The Covid pandemic has brought to light what many of us have been arguing for years – that social care is in desperate need of reform and long-term investment. Eighteen months ago the Prime Minister stood on the steps of Downing Street and promised to “fix the crisis in social care once and for all with a clear plan we have prepared” and yet, in the Queen’s Speech, the Government announced no such plan and no new funding.
Even before the virus struck, social care services were stretched to breaking point with a workforce that was undervalued and underpaid. Over the past ten years, the Conservatives have undermined the foundations of social care with an £8 billion cut from council care budgets, despite growing demand. Now, one in seven adults are unable to get the care they need.
These problems will become even more stark as increased life expectancy inevitably leads to further demand for care. 1 in 4 babies born today are set to live to 100 years old and, without a plan in place, the care system will not keep up. By refusing to provide a long-term strategy for social care, the Government is letting down the millions of people who receive care now and millions more will come to rely on it in the years ahead.
Boris Johnson is also failing the social care workforce, which is beset by low pay, insecurity and endemic stress. Social care has an over 30 per cent turnover rate for good reasons. Low pay is endemic, travel time is commonly unpaid, training is too often inadequate and the chance of developing skills and a career far too scarce. It is no surprise that on any given day there are 110,000 vacancies in the sector.
And yet the Government still seem to be indifferent to the serious problems with recruitment, professionalisation and investment that the social care sector faces. Despite the dedication of care workers, our social care system was more vulnerable to coronavirus than it ever should have been. The pandemic brutally exposed the underlying problems with our system of social care and the horrendous death tolls in our care homes must now be a catalyst for massive reform of the whole sector.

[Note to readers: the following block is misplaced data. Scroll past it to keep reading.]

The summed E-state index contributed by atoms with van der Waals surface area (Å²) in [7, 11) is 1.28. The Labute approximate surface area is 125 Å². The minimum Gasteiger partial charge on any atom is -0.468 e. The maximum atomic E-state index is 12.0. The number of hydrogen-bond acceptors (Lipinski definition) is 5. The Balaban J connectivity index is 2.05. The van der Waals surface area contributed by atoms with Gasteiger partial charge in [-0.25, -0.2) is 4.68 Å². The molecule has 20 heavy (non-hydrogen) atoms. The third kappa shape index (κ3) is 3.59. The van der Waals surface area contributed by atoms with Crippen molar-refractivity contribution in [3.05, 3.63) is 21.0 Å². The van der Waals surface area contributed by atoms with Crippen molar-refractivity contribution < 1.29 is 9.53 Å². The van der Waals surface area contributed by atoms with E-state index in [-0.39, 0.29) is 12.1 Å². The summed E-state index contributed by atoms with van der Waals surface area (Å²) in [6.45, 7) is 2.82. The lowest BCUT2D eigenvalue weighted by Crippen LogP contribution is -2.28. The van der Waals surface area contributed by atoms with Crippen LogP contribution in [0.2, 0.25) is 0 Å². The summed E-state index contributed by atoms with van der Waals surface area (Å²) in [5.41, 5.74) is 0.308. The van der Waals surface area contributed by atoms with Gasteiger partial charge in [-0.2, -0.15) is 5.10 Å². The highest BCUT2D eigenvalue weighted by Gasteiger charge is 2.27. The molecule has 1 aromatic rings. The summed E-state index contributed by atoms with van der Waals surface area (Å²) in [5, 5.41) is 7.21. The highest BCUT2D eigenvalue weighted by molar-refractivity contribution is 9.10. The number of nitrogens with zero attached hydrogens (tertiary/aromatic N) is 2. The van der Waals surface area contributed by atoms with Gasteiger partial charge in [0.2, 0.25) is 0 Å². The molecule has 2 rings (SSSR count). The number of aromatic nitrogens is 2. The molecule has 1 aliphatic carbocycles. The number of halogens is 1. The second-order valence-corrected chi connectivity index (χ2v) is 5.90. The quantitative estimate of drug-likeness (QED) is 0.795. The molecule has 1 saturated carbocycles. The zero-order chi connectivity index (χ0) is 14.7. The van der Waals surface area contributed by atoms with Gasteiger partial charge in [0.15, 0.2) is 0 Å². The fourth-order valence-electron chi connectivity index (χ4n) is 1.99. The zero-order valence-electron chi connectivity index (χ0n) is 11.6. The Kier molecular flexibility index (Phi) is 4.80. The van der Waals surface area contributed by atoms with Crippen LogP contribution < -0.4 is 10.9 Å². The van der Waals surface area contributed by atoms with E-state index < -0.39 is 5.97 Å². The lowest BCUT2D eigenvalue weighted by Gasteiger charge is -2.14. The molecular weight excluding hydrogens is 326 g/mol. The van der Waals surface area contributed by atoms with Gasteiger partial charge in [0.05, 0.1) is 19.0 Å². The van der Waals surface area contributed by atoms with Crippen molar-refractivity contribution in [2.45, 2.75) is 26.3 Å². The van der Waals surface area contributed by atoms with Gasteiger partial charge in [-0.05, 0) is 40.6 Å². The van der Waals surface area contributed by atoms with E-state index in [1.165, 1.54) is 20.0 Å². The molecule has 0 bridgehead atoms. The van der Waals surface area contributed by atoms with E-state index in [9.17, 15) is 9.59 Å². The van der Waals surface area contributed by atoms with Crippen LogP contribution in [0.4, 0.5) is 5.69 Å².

Post-Covid, tackling England’s social care crisis should be treated as an economic priority in the same way as fixing infrastructure such as the roads and railways. That’s why Labour is calling for a ten year plan of investment and reform, to transform support for older and disabled people.
In government, Labour would empower people to live independently for as long as possible, while giving care users and their families greater say and control. Labour’s priorities are for a care system that puts ‘home first’, by shifting support towards prevention and early help. We’d also link up health and social care services to deliver a properly integrated system, while transforming pay, training and working conditions for staff.
It is possible and, indeed, necessary to bring about these changes and overhaul our social care system. Doing so will improve life for millions of people – but it will require levels of ambition and action from Government which have so far been entirely lacking.